Few neighborhoods in Rio retained the colonial
charm like Santa Teresa. This hilly neighborhood grew around
the Carmelite Convent, that was built in the mid XVIII century.
Even though it is still
mostly residential, the area is dotted by restaurants with live
music, cultural centers... Many of its residents are artists, painters,
sculptors, and there are special weekends when they all keep
open doors. Santa Teresa and Lapa are
back in great shape. Many new venues are opening, and nightlife
is once again an attraction.
There are several good reasons to visit this
haven of tranquility right next to the rate race of the
financial district. The first one is traveling back through time
taking Rio de Janeiro's only remaining bonde (streetcar)
- it was originally pulled by donkeys! The view of Rio from
Santa Teresa is also spectacular. One of the favorite overlooks
is Parque das Ruinas, the former mansion of Laurinda Santos
Lobo, that was partly restored and turned into a cultural
Museu da Chacara do Ceu, the former residence of
arts patron Raymundo Ottoni de Castro Maia, is right next door.
Part of his eclectic art collection is displayed at the mansion,
including Brazilian masters like Portinari and Di Cavalcanti,
Chinese sculptures, Monet, a number of Picassos, the works!
Considering that Santa Teresa is not as easy to
master as Ipanema or Leblon, you will see more if you
explore it with a local, or on a guided tour.
You may alternatively take a taxi and hop off at the spot you
want. At the Chacara do Ceu Museum, for instance, they won't
mind calling a taxi to take you back to your hotel. And then
again, there's always the bondinho!
Once they crisscrossed the whole city. Today
the only remaining streetcar line in Rio de Janeiro connects Santa Teresa to
Largo da Carioca. The ride is really a travel through time. To reach Santa
Teresa the streetcar takes an overpass that is a Rio de Janeiro landmark, Arcos da Lapa. The arches were originally built by slaves
to work as an aqueduct, channeling water from Rio da Carioca. The cars were
first pulled by donkeys, and in the end of the XIX they introduced cars powered
The complex where Carmelite nuns live until today a secluded life is where
the neighborhood borrowed its name from. The first chapel dates back to
1629, built by Antonio Gomes do Desterro. The convent itself started to be built
with the help of Count of Bobadella, by sisters Francisca and Jacinta Rodrigues
Ayres. The nuns were originally devoted to Santa Clara, but in 1777 the adopted
the Monastic Rule of the Theresians, and started to live in an almost complete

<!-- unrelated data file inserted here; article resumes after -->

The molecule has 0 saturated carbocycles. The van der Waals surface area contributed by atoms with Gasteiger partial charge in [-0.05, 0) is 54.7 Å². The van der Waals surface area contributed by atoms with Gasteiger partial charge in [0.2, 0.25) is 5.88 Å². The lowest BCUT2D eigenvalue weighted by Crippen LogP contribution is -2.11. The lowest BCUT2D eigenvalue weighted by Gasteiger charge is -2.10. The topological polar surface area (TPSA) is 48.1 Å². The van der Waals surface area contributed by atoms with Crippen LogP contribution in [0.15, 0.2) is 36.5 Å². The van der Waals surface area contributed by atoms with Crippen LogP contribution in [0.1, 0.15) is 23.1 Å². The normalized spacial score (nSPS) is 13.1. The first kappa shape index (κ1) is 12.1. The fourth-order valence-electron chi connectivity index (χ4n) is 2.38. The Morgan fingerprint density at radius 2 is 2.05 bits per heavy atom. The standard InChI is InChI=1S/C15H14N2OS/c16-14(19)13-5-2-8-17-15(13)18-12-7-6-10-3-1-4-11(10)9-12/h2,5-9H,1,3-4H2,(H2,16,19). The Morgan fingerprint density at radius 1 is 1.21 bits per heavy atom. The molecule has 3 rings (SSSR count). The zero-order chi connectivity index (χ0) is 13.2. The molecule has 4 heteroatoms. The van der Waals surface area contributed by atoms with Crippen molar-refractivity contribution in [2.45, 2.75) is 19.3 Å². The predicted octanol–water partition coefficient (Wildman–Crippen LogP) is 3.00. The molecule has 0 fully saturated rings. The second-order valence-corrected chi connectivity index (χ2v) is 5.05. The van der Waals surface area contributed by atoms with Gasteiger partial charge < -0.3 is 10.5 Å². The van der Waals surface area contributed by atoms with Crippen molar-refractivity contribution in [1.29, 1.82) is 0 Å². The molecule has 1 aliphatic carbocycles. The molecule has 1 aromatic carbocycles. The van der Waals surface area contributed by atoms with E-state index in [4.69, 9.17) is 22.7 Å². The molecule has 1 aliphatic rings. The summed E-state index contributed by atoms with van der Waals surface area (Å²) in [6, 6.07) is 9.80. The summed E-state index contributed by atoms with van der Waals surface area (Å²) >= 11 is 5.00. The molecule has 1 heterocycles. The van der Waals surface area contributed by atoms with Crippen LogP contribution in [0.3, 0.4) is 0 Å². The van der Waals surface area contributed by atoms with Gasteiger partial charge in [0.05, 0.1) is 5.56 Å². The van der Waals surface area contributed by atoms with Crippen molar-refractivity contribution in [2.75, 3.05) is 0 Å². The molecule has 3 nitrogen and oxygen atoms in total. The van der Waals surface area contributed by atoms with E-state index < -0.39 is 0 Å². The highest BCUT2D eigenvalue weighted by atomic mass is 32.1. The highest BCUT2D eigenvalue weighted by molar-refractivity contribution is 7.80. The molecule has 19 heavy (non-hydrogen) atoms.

seclusion. The church can only be visited when there is a mass.
The museum opened doors in 1972, and its rich collection features works by Picasso, Dali, Monet, and other biggies. The mansion is a project by Vladimir Alves de Sousa built in 1957 in an area with 18 thousand square meters. The gardens were designed by Brazil's most famous landscape designer, Burle Marx. It offers a postcard view to Downtown Rio, and to Guanabara Bay, and the Corcovado Hill. Some of the rooms keep the original decor, with furniture in dark Brazilian jacaranda wood, oriental rugs, reflecting the sophisticated taste of possibly Rio's most important patron of arts, Raymundo de Castro Maia. Chinese sculptures from the Shung dinasty, modern scuptures by Brazilian artists, Brazilian paintings including Di Cavalcanti and Portinari, plus a number of landscape paintings featuring old Rio are among the attractions.
The mansion that was once the residence of Laurinda Santos Lobo was in such a state of disrepair that it bringing it back to its former glory would not be worthwhile. The house was too important, though, as Laurinda played an active role in the social history of Rio. The parties at the mansion were inspiration for Villa Lobos with his piece Quatour, impressions of mundane life. This is how the Parque das Ruinas came to be. The mansion was partly restored, leaving apparent the brickwork and structures, and it entered to the city's agenda, with events like concerts, open air shows, etc.
The staircase connecting Convento de Santa Teresa to Rua Joaquim Silva in Lapa is an ongoing project by Chilean artist Selaron. He has already paved over 200 steps with a mosaic of ceramic, mirrors and tiles from all over the world.
This square on Rua Almirante Alexandrino is the heart of bohemian Santa Teresa, with bars, restaurants, and handcraft shops. It is also the gathering spot for the Bloco das Carmelitas, the highlight of Santa Teresa's street Carnival festivities.
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